After you have your clear goals with steps, sit down to have a self evaluation or ask for a peer evaluation. To have a peer evaluation you could ask a co-worker or boss for feedback on how you’ve been doing. Then take that information and compare it to your time line.  Use the comparison to decide if you are where you should be, if you’re behind or meeting the bare minimum. Are you meeting work requirements? Have you required all the skills you can in your current position? Is there anything more you can be doing? In my opinion, there’s always room for improvement, that’s the way growing works. You grow as a better employee if you keep challenging yourself. It’s always better to be challenging yourself than to be safe. Safe keeps you in one spot, challenging keeps you moving up.

What career path have you started on? Do you have any additional tips or questions?

6 Job Search and Application Tips

Summer is coming to a close and companies are starting they search for new hires. If you’re looking to apply to a job think about these 6 tips during your job search.

1. List What You’re Good At and What You Like

Before you start sending out applications to any hiring company, know yourself. List your strengths, weaknesses, likes, dislikes, goals and dreams. You’ll waste much less time searching aimlessly online when you know yourself better. You can be more specific in your job search to find a job and company that suits you.

2. Find Something That Suits You and Makes You Happy

Now that you are properly prepared you can start the search. Find a position you can succeed in. Even better, find a company you can support and advance in. Finding a company you can support will give your work meaning and purpose. You’re passion about your work will give you the drive to make an impression and advance through the field.

3. Gather Your Experience and Qualifications

Narrow down what experience and qualifications you have that apply to the job. Think about what you’ll use in your resume, cover letter and portfolio. Do you have any online presence you can included? Or other “outside of the box” qualifiers? You don’t need to list everything on a resume, only items that most apply to the position and create a story about you.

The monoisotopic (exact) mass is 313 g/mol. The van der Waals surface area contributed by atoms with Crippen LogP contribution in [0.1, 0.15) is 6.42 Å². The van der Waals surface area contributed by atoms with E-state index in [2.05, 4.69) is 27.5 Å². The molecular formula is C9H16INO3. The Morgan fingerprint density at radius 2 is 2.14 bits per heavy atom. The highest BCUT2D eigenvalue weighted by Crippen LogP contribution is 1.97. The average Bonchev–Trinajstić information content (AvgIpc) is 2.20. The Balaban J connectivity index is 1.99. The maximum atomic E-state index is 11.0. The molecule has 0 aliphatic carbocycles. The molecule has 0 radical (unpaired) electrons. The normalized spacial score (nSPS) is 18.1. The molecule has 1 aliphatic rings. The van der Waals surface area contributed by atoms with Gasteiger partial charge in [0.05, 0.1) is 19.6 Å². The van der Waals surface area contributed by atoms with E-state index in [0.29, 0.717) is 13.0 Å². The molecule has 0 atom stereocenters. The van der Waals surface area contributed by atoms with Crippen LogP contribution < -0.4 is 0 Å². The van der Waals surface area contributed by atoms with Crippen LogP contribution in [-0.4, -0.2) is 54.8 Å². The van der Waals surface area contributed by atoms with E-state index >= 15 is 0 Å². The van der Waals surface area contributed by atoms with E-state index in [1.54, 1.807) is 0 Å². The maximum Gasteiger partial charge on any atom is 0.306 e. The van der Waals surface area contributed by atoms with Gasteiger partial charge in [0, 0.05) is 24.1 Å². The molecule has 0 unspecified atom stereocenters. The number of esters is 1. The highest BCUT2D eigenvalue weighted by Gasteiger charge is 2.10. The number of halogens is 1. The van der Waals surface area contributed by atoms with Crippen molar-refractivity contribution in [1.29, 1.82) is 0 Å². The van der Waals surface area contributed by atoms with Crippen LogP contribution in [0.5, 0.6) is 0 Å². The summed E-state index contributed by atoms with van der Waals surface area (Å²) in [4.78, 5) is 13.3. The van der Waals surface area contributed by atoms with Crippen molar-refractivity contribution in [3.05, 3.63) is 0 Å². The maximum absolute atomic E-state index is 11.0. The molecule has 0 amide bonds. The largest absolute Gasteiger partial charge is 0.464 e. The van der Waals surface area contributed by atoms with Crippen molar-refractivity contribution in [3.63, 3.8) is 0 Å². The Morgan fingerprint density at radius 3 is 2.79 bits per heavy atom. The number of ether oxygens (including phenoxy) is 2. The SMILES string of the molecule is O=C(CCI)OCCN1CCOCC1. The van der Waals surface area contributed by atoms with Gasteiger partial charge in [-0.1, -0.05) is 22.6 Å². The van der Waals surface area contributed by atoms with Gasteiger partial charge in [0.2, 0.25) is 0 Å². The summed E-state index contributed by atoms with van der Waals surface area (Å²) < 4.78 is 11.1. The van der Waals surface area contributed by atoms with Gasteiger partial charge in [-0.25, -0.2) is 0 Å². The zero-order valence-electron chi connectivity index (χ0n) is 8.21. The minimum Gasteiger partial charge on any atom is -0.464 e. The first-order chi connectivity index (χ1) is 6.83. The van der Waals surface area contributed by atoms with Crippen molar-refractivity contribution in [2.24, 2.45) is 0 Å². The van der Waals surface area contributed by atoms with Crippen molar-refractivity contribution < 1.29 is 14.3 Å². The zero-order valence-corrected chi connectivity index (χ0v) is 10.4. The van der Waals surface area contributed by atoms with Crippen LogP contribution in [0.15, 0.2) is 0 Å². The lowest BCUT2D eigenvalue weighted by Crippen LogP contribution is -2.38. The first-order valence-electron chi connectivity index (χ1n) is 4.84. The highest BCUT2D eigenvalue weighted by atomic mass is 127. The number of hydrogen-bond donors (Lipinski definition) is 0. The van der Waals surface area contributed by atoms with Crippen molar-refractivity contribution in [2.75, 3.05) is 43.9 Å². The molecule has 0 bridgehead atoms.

4. Find A Way To Stand Out

When that big pile of black and white resumes lands on the employer’s desk, how are you going to stand out? Will you stand out by the design of your resume? The story in your cover letter? An unique experience? Come up with something creative so you will be remembered.

5. Represent Yourself Correctly

Sometimes we can get caught up in the formality of the job search. Don’t lose yourself in all the paperwork. Make sure you’re presenting yourself in the right way. Don’t sell yourself short. Show some personality and what you can bring to the company. You can do this through what information you choose to share on your resume and cover letter; how you design your resume; and your online presence.

6. Complete The Process

You can find numerous articles and resources on how to create a resume, write a captivating cover letter, properly dress for an interview, and how to prepare interview question and answers, so I won’t dwell on that. Just remember when you are doing the professional thing, be the charismatic you. Show your true self. Let the interviewer get an idea of you are. Genuine personality is more attractive than dishing out answers you think they want to hear.

Today I will be posting more articles and tips on job searching, applying and interviewing on Ask the Young Professional’s Facebook page! Follow today!